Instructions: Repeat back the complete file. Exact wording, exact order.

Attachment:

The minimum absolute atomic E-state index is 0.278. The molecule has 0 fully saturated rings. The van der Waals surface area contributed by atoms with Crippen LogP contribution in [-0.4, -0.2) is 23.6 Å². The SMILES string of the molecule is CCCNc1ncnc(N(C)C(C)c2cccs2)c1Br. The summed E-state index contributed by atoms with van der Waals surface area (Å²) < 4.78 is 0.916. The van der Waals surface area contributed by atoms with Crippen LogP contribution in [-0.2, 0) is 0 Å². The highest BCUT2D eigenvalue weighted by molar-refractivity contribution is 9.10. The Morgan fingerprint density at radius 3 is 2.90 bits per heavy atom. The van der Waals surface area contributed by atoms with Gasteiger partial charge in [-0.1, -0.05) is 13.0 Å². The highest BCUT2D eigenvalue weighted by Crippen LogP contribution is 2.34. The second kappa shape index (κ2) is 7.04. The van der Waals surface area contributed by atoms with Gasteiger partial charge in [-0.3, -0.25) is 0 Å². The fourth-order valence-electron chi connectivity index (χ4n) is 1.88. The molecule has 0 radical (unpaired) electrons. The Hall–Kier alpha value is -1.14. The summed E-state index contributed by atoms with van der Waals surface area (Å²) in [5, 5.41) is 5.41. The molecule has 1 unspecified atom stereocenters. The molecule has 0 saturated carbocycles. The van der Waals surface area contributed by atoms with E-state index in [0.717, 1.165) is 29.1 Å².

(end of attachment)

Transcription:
The minimum absolute atomic E-state index is 0.278. The molecule has 0 fully saturated rings. The van der Waals surface area contributed by atoms with Crippen LogP contribution in [-0.4, -0.2) is 23.6 Å². The SMILES string of the molecule is CCCNc1ncnc(N(C)C(C)c2cccs2)c1Br. The summed E-state index contributed by atoms with van der Waals surface area (Å²) < 4.78 is 0.916. The van der Waals surface area contributed by atoms with Crippen LogP contribution in [-0.2, 0) is 0 Å². The highest BCUT2D eigenvalue weighted by molar-refractivity contribution is 9.10. The Morgan fingerprint density at radius 3 is 2.90 bits per heavy atom. The van der Waals surface area contributed by atoms with Gasteiger partial charge in [-0.1, -0.05) is 13.0 Å². The highest BCUT2D eigenvalue weighted by Crippen LogP contribution is 2.34. The second kappa shape index (κ2) is 7.04. The van der Waals surface area contributed by atoms with Gasteiger partial charge in [-0.3, -0.25) is 0 Å². The fourth-order valence-electron chi connectivity index (χ4n) is 1.88. The molecule has 0 radical (unpaired) electrons. The Hall–Kier alpha value is -1.14. The summed E-state index contributed by atoms with van der Waals surface area (Å²) in [5, 5.41) is 5.41. The molecule has 1 unspecified atom stereocenters. The molecule has 0 saturated carbocycles. The van der Waals surface area contributed by atoms with E-state index in [0.717, 1.165) is 29.1 Å².